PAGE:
2. I think the only thing I can get excited about is conservation. We need a trend line where the load is decreasing year by year. Solar panels and wind generators aren’t going to supplant big power. Only reduced usage will get us there and even that is a maybe.
    Jumping to another topic I think the use of itoys and the required server farm expansions will quickly hit the wall.

  3. For any place remotely near other people, you’re going to have both. Just about 100% of the time.

    If you have the option to pull grid power, what’s the point in not having it available? There’s nothing saying that you have to tap it. But it’s there, in case you buy another AC, or your panels crap out, or you forgot to oil your turbines.

    Grid hook-ups also gives you the option to sell your excess power, which I imagine would be a pretty big plus once you explain it to someone.

  4. There are many ways America could have Smart Power. You could build a Smart grid that shifts power to where it’s needed WHEN it’s needed. You could taps the power of tides. More hydropower. Rent out the interstate mediums to private contractors with windmills and solar panels. And yes, Oil, Natural gas, & Coal and Nuclear(but in declining amounts) . But if people can generate their own power and possibly sell some of it back to the grid, it would be a much better world. Anyone who tells you different is probably trying to get or stay rich making or selling power the Old way.

  5. Dear Maggie,
    While I appreciate your eagerness for a future of a diverse array of distributed power sources, there are a few things I think you may want to consider on your quest of energy independence:

    1) Scale. You mentioned your grandfather cutting his own wood. Thank god he does not still. If 310 million people were cutting down trees we would have massive and instant deforestation. The only current way you can have the America Way of Life x 310,000,000 is to have massive infrastructure projects aided by many smaller sources and “peakers” you can ramp up and down to meet demand.

    2) Reliability – Do you know what happens to electronics during a brownout or a surge? Do you know what happens to a chip factory or a hospital if power is interrupted even for one second? Many very important things are dependent on reliable, constant voltage. How do you propose to maintain this 24/7 reliability with so many inputs?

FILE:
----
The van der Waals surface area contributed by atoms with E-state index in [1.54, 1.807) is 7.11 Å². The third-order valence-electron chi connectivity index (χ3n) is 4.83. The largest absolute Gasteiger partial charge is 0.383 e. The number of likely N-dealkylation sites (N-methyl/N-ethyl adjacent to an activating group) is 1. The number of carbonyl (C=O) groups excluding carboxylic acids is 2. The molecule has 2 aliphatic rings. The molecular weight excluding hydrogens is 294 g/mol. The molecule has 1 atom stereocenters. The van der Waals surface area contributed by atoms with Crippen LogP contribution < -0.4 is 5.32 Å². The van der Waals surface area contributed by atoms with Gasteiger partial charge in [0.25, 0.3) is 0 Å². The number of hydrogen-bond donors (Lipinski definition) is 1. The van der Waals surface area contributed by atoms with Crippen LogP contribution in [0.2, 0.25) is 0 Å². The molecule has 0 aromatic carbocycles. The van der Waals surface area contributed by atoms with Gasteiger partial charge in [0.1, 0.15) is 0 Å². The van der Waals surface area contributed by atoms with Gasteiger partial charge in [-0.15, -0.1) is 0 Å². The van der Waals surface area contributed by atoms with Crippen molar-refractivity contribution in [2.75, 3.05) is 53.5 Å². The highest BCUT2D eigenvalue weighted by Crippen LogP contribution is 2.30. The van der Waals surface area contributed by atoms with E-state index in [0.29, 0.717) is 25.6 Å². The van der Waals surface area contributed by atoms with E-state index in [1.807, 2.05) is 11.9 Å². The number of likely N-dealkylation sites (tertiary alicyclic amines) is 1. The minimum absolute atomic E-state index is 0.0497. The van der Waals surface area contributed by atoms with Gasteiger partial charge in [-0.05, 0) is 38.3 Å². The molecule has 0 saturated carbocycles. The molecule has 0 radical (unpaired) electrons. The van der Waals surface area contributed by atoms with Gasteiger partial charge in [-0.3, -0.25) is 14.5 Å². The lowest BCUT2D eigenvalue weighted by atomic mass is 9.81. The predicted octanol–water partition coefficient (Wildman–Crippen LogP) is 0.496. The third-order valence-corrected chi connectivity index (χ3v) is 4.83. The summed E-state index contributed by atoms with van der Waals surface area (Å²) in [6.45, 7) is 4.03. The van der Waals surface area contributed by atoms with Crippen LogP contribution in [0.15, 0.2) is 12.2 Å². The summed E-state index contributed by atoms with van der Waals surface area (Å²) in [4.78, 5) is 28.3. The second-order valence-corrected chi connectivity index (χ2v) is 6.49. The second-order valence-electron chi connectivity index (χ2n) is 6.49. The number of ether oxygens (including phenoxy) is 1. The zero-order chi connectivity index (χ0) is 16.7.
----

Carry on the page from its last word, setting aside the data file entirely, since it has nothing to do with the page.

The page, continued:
3) Infrastructure – The existing transmission infrastructure was built to service the existing plants, they are simply not designed for a system of many small, unreliable, inputs.

    4) Resources – Batteries are expensive and take up metals we only have a limited supply of, far short of what would require to get society completely on solar power.

    5) Function – It is NOT a power company’s job to push energy independence. If you want to design a house that can power itself and spin off extra, or appliances that can handle voltage changes, that’s the job of an entrepreneur. Utilities’ jobs are to keep the lights on, they will never think the way you think because their priorities are simply different.

    At any utility company, there is a team of 5-20 people who’s sole job it is to run extremely complicated power load requirements models that include weather forecasts, historic temperature trends, plant output data, etc. The only way they can run these models is because they are dealing with a limited number of inputs and outputs. If you start letting everyone do what they want, it will be impossible for them to do their job. If they don’t do their job, then voltage isn’t constant and everything explodes.

    Another team of people, the traders, split themselves into desks. Power must be produced at the time it’s consumed, so they trade quarterly, monthly, daily and hourly in order to fill in each little block of required energy they think they will need. Each trade has the force of law that if you don’t deliver that energy to a certain transmission point at a certain time you can get thrown in jail. Do you want to submit your solar panels to this same legal scrutiny?

    Sustainable energy is an admirable long term goal, and I think that individuals and companies should pursue it, but start with the household level and getting independent WITHOUT massive boondoggle government subsidies and then maybe you have a market, until then smaller natural gas plants are a good choice for the modern utility industry.